Respiratory syncytial virus (RSV) infection is a major cause of hospitalization amongst infants. Some infants progress to severe respiratory failure and death despite maximal respiratory support. Extracorporeal membrane oxygenation (ECMO) has been used as a rescue therapy in such cases with 49- 58% survival.12 This study analyzes the outcomes in a small case series utilizing early application of ECMO.
Retrospective chart review of infants with RSV infection undergoing ECMO in last 2 years at a tertiary care children’s hospital was undertaken. Demographic data, respiratory indices, blood gas values, radiographic findings and length of ventilation were collected.
Six children were placed on ECMO; five were infants with ages ranging 28-61 days. Table 1TABLE 1Duration of illness (range(mean))4–15 (8)Ventilator days2–11 (6.5)Mean airway pressure (MAP)12–38 (24)Peak inspiratory pressure (PIP)32–45 (38)pH7.25–7.44(7.32)PaCO232–75(58)PaO252–88(66)Oxygenation index (OI)12–55(33.6)PAO2-PaO2 (A-a gradient)353–615(457)PaO2/PAO20.08–0.16(0.10)PaO2/Fio2 (P/F)60–100(68.6)shows the respiratory indices at the time of placement on ECMO. All had radiological evidence of severe lung injury including air leak syndromes in four (figure 1). The indications for ECMO (veno-venous in 3; veno-arterial in 3 due to small jugular veins) were persistent hypoxemia (n=5) and severe air leaks (n=1) despite maximal ventilatory support including high frequency ventilation (n=4). The median ECMO duration was 358 hours (range 211– 408). All were successfully decannulated , extubated and discharged from ICU. Complications included nonprogressive intracerebral bleed (n=1), cannula site bleeding(n=1) and fluid overload requiring hemofiltration (n=5).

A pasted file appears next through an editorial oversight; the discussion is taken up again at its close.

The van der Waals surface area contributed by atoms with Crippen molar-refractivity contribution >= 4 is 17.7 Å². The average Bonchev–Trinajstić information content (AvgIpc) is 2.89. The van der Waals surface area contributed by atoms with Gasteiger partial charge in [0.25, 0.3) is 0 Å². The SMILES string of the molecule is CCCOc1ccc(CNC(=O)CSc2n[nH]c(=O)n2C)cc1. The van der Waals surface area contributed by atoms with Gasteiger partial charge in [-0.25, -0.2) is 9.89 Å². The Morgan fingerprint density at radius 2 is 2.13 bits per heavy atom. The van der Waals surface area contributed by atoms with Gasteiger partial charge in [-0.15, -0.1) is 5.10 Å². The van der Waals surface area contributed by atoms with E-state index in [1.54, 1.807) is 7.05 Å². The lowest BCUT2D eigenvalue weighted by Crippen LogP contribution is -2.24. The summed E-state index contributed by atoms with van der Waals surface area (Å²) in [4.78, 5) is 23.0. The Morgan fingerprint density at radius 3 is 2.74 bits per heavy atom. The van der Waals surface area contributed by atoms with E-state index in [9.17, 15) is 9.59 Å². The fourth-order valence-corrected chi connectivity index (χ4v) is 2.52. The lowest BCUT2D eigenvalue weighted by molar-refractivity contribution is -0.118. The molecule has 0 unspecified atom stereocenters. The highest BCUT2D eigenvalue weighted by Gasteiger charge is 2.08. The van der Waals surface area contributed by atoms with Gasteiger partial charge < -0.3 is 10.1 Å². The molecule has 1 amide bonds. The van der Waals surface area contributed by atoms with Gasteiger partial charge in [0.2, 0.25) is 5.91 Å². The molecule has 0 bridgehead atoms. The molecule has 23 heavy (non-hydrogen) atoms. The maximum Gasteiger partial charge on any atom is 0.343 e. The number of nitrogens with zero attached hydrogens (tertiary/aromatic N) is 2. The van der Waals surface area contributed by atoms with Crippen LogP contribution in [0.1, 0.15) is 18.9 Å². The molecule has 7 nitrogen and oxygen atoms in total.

All patients survived and had better than previously described survival rates of 49-58%.12 All of our patients had a predicted mortality of 77% or more based on their respiratory indices.3 The improved survival in our small series could be due to gentler ventilation (lower MAP, PIP) and early application of ECMO. Higher P/F ratios, Lower OI, MAP & PIP have been associated with survival in previous series suggesting early ECMO may improve survival.CLINICAL IMPLICATION: Early application of ECMO may lead to improved survival in severe respiratory failure secondary to RSV.
A. Haque, None.